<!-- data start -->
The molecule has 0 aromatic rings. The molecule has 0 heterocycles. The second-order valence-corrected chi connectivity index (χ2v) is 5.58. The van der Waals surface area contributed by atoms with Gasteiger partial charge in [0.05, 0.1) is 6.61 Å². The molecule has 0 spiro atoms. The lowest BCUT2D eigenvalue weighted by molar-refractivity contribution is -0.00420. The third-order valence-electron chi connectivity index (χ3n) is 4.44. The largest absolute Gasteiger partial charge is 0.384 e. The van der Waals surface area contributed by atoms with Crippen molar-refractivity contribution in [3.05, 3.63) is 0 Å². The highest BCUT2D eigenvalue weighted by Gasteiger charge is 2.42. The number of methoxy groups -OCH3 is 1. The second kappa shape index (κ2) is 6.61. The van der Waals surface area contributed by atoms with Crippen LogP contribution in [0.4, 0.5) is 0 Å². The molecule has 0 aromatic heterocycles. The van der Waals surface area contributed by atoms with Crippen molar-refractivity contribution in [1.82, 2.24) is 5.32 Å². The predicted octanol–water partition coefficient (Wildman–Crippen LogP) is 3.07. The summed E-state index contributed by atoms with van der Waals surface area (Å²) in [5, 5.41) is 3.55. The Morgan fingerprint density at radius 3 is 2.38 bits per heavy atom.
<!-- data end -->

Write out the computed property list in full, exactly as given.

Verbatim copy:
The molecule has 0 aromatic rings. The molecule has 0 heterocycles. The second-order valence-corrected chi connectivity index (χ2v) is 5.58. The van der Waals surface area contributed by atoms with Gasteiger partial charge in [0.05, 0.1) is 6.61 Å². The molecule has 0 spiro atoms. The lowest BCUT2D eigenvalue weighted by molar-refractivity contribution is -0.00420. The third-order valence-electron chi connectivity index (χ3n) is 4.44. The largest absolute Gasteiger partial charge is 0.384 e. The van der Waals surface area contributed by atoms with Crippen molar-refractivity contribution in [3.05, 3.63) is 0 Å². The highest BCUT2D eigenvalue weighted by Gasteiger charge is 2.42. The number of methoxy groups -OCH3 is 1. The second kappa shape index (κ2) is 6.61. The van der Waals surface area contributed by atoms with Crippen LogP contribution in [0.4, 0.5) is 0 Å². The molecule has 0 aromatic heterocycles. The van der Waals surface area contributed by atoms with Crippen molar-refractivity contribution in [1.82, 2.24) is 5.32 Å². The predicted octanol–water partition coefficient (Wildman–Crippen LogP) is 3.07. The summed E-state index contributed by atoms with van der Waals surface area (Å²) in [5, 5.41) is 3.55. The Morgan fingerprint density at radius 3 is 2.38 bits per heavy atom.